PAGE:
John works with a team of five pharmacists spread all over the globe. “We coordinate all projects related to young pharmacist with the FIP headquarters. On a daily basis there is a lot of coordinating to make sure we are representing our interests in the programs that FIP is running. Currently, I’m working on a new, exciting Leadership program which will be held in Scotland next year. The aim for the program is to develop future young pharmacy leaders. We will be covering topics such as ethical leadership, strategic planning, leadership styles, managing teams, optimising project management, public speaking skills, effective communication and more. We have a strong focus on mentoring new members, who will be the next cohort of leaders, taking the reins in the future” elaborates John.

“It is a juggling act, where you have to put in long hours. It’s never been a straight eight hour day for me” smiles John talking about how he manages his pharmacy ownership duties and his volunteer work. “I’m lucky to have a very supportive wife and excellent staff at the pharmacy, who have made my journey possible.”

Taking the time to volunteer with FIP is a commitment John enjoys, as he is surrounded with like-minded people who are working towards the advancement of the pharmacy profession. “You really need to be passionate about pharmacy to be able to deliver in the role” explains John.

“There is a lot of knowledge sharing amongst the YPG and we like to bounce ideas for new projects off each other. It is a group of passionate people who really want to have a positive impact on the global pharmacy community” says John. “For example, Australia has recently led the way with vaccinations changes and it’s great to see that some other countries are starting to get on board with that” he adds.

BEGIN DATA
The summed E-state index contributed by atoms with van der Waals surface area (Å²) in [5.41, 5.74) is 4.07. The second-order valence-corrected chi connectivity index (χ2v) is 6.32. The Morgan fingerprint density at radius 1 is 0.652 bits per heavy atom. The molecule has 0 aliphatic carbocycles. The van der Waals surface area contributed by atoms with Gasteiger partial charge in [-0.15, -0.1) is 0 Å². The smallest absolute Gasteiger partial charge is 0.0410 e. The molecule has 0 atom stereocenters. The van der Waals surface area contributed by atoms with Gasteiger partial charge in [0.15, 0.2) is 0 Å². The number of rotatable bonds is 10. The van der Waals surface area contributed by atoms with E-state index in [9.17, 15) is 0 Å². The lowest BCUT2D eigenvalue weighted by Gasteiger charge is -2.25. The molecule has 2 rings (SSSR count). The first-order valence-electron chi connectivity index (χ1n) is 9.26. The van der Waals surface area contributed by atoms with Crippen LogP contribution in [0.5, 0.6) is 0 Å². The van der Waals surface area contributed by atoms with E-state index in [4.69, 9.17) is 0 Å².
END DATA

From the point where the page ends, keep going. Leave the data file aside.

“YPG is a great way to network with other young pharmacists. All YPG members have something in common: we are young (in age, our careers or both!), we work together and we have innovative ideas. There are many opportunities within FIP and we are here to facilitate the exchange of ideas, information and new possibilities.”

Moving to the future of pharmacy in Australia, John says he will love to see a professional services model implemented across pharmacies. Alliances with other health professionals will also be an important service moving on. Back at the Imes Pharmacy, John is looking forward to creating a dedicated space for vaccination and add other important professional services. While John is around, Imes Pharmacy, which has been operating since 1877, will remain an independent pharmacy serving South Melbourne’s locals and maintaining the essence of community pharmacy.

Sending out a message for young pharmacy owners, John says “There’s never been a better time to be in pharmacy. The Guild is doing great work supporting our sector and as young pharmacy owners we must deliver health benefits to our community to uphold the future of the pharmacy profession. We need to work towards educating consumers that pharmacy is not just about dispensing medicines. Providing great professional and quality service should be a priority for all pharmacies. Customers don’t always remember the prices but they always remember receiving good service.”